When I Paint My (Woodhaven) Masterpiece
by Ed Wendell
Jan 29, 2019 | 978 views | 0 0 comments | 41 41 recommendations | email to a friend | print
One of the classes taking part in “Celebrating the Beauty Around Us: Woodhaven," managed by the Woodhaven Cultural & Historical Society and made possible through a grant from Queens Council on the Arts.
One of the classes taking part in “Celebrating the Beauty Around Us: Woodhaven," managed by the Woodhaven Cultural & Historical Society and made possible through a grant from Queens Council on the Arts.
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Woodhaven residents April August and Maria Concolino painting the steps entering Forest Park at 76th Street.
Woodhaven residents April August and Maria Concolino painting the steps entering Forest Park at 76th Street.
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Woodhaven's Louise and Ernest Naples holding their depictions of the Seuffert Bandshell in Forest Park.
Woodhaven's Louise and Ernest Naples holding their depictions of the Seuffert Bandshell in Forest Park.
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Local poet Giedra Kregzdys flexed her painting muscles, comparing her wintry view of the Forest Park Carousel to the real thing.
Local poet Giedra Kregzdys flexed her painting muscles, comparing her wintry view of the Forest Park Carousel to the real thing.
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Some of Woodhaven’s more beautiful settings will be on display at an art exhibit showcasing the work of local resident artists.

The one-night exhibit will take place on Tuesday, February 5, from 6 to 8:30 p.m. at the Avenue Diner at91-06 Jamaica Avenue. Light refreshments will be served.

The paintings were created for a project entitled “Celebrating the Beauty Around Us: Woodhaven.” It was managed by the Woodhaven Cultural & Historical Society and made possible through a grant from the Queens Council on the Arts.

Over the course of a few months, local residents gathered for art classes led by the very talented Natalia Borgia, owner of Beaver Tattoo at 94th Street and Jamaica Avenue.

During each class, residents would paint familiar scenery, such as the golf course or Strack Pond in Forest Park or the historic cemetery on 96th Street behind All Saints Episcopal. Most importantly, residents made new friendships and had a lot of fun.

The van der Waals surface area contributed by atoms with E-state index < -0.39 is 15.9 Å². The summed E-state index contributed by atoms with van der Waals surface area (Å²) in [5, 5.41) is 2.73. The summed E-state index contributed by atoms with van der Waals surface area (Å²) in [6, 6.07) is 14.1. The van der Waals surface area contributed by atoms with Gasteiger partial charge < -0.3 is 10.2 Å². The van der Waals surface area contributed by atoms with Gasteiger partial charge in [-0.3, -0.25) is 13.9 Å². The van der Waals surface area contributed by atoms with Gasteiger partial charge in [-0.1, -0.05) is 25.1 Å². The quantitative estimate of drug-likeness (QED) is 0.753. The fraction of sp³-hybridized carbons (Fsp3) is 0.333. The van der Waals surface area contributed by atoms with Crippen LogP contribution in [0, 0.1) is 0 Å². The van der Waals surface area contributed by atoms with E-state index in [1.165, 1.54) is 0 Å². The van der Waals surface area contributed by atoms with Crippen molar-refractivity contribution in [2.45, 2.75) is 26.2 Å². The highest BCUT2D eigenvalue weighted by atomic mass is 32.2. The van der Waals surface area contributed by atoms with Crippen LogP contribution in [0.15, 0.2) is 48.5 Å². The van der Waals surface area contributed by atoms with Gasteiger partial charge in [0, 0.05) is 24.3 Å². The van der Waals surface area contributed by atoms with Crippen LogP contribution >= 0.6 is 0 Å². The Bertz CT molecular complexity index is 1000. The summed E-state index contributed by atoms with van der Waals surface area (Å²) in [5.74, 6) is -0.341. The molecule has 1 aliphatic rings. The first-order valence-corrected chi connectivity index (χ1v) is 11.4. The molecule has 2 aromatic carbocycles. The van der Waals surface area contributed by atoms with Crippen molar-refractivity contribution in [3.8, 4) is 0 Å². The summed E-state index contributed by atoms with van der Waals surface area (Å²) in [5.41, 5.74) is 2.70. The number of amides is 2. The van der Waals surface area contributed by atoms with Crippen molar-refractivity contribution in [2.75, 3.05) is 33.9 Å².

“I loved it,” said Doris Rugen. “I have a whole collection of paintings and when my grandkids saw them they were shocked. They said 'You did all of these?’ They loved them!”

“My favorite part of participating was getting to know everyone a little better and seeing all of the artwork each week,” added Giedra Kregzdys. “All of us have such different and individual styles. We came away with great memories and a collection of paintings.”

It was very interesting to see several different interpretations of the same image. My favorite was seeing about 14 different versions of Seufffert Bandshell in Forest Park.

It was interesting to see which details each artist decided to stress, as well as the various individual flourishes they decided to add.

The participants ranged from teenagers to seniors in their early 90s, and included a few couples who paint together. One such couple is Louise and Ernest Naples.

“One of the aspects of the art classes I loved was meeting so many like-minded neighbors I had never met before,” said Louise. “And seeing them again at meetings of the Woodhaven Historical and Cultural Society reinforced those connections.”

“I enjoyed immersing myself into the group effort and seeing the variety of approaches to painting the same bit of Forest Park,” said Ernest.

“For a novice painter such as myself, it was encouraging to have a professional and enthusiastic teacher to coach us through our tasks,” he added. “Equally enjoyable was discussing their techniques and particular points of view.”

Resident April August had so much fun during the classes she lost track of time.

“During my first class I was enjoying myself and having great fun painting and looked up and was shocked to see how much time had passed,” she said.

August felt the key to the success was the instructor.

“Natalia was really patient,” August said. “I felt very comfortable going to her, she always made me feel like I did a good job.”

“Natalia was really encouraging and guided us with helpful hints,” Kregzdys agreed. “This workshop not only helped us to use our talents, but created a wonderful sense of community. We were all sad when it ended and hope there will be another one in the spring.”

The Woodhaven Cultural & Historical Society has built its reputation on bringing “history” to the residents of Woodhaven. But several recent projects have emphasized the “cultural” portion of the organization’s name, and on February 5 the residents of Woodhaven will see the results.

Would you like to support projects like this in our community? Please consider coming to a fundraiser that the Woodhaven Cultural & Historical Society is hosting on Saturday, February 16, at 7 p.m.

Tickets are $20 and include a pasta dinner, chance to win prizes at the roulette wheel, and a special big-screen showing of the all-time romantic drama Casablanca. Seating is very limited, so call the WCHS at (718) 805-2002 to get your tickets now.

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